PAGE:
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comments and rebuttal on the Honeywell panel issue
October 21, 2019
comments and rebuttal on the Honeywell panel issue from article on October 17, 2019


            Yesterday UL sent out an official notice to their customers claiming that the standards allowed for (did not mandate protection for) certain types of short circuits to shut down the alarm panel.  According to NFPA 72 (and both UL 985 and 1023 are subject to NFPA 72) a short circuit is a short circuit regardless of how it is created. UL is wrong to assert that the NFPA and UL standards allow specific short circuits created one way to shut down the alarm system while only prohibiting some short circuits created other ways from shutting it down. To NFPA, a short circuit caused by a rodent is no different than a short circuit caused by an environmental issue if both can result in loss of life because the alarm system shuts down. NFPA 72 makes no such distinction regarding short circuits killing alarm systems and neither does real life. The only one attempting to make such a distinction is UL. These panels do not comply with the standards and UL has failed in its mission to certify that these panels meet UL 985 and 1023 standards. This will be a very expensive mistake to correct.


 Keith Jentoft

    Here is info we received from UL on this issue.  
  Dear Valued Customer,
    UL’s public mission is to promote safer working and living environments for all people. We make every effort to confirm that UL-certified products meet stringent safety requirements, including opening a Product Incident Report for any issue that comes to our attention.
    Consistent with our usual policies regarding product safety matters, when UL received the alarm system claims, UL immediately opened a Product Incident Report and began an investigation.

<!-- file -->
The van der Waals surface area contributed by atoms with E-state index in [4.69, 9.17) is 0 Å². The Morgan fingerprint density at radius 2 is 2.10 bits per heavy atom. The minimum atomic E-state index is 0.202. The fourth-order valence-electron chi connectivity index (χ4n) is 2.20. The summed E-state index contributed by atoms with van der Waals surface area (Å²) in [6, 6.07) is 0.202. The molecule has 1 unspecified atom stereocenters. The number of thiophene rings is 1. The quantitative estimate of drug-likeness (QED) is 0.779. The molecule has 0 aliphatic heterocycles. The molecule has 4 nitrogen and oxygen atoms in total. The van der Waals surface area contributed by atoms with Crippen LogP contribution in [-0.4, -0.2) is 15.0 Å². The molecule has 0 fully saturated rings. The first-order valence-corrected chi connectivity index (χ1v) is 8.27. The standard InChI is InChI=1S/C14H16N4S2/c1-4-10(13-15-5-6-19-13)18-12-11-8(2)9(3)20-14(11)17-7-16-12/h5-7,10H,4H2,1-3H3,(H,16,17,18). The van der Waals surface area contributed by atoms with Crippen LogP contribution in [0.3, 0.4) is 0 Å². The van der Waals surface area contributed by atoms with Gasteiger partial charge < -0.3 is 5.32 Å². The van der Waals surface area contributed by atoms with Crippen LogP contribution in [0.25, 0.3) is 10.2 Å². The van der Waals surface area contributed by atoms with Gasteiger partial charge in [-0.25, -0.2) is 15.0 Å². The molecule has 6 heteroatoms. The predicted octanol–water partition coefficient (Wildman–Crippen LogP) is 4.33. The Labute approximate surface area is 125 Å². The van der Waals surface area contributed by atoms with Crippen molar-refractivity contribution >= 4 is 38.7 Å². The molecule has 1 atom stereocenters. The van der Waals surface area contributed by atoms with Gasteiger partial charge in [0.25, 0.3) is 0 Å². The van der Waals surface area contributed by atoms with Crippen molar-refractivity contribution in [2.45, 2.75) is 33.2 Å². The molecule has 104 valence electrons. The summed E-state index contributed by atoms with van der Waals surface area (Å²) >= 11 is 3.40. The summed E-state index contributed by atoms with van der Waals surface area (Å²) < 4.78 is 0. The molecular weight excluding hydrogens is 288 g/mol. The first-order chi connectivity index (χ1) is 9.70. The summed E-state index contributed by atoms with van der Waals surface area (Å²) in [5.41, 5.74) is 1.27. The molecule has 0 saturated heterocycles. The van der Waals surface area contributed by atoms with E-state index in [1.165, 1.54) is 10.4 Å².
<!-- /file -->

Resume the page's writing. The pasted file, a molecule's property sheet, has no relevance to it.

During such investigations, certification documentation is reviewed, products are often re-tested, and if any issues are found, UL works with the product manufacturer to resolve the issues. In some instances, a public notice may be issued.
    Based on the investigation completed thus far, no safety issues have been identified. The investigation is still ongoing.
    UL sees no imminent hazard despite the assertions currently in the market. The current standards address reasonably foreseeable hazards, faults or misuse not intentional disablement of a life safety device. Those making claims have their own commercial interest in driving concern. The requirements being suggested around attack by fire and/or malicious intrusion inside the protected area are currently not mandated by the applicable standards or code. New suggested requirements could be brought to the attention of the Standard Technical Panel. Those making claims are part of the STP and have not brought suggested revisions to the STP’s attention to-date.
     For any questions related to this matter, please contact Kevin Faltin, Vice President of Building and Life Safety Technologies at

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Ken Kirschenbaum,Esq
Kirschenbaum & Kirschenbaum PC
Attorneys at Law
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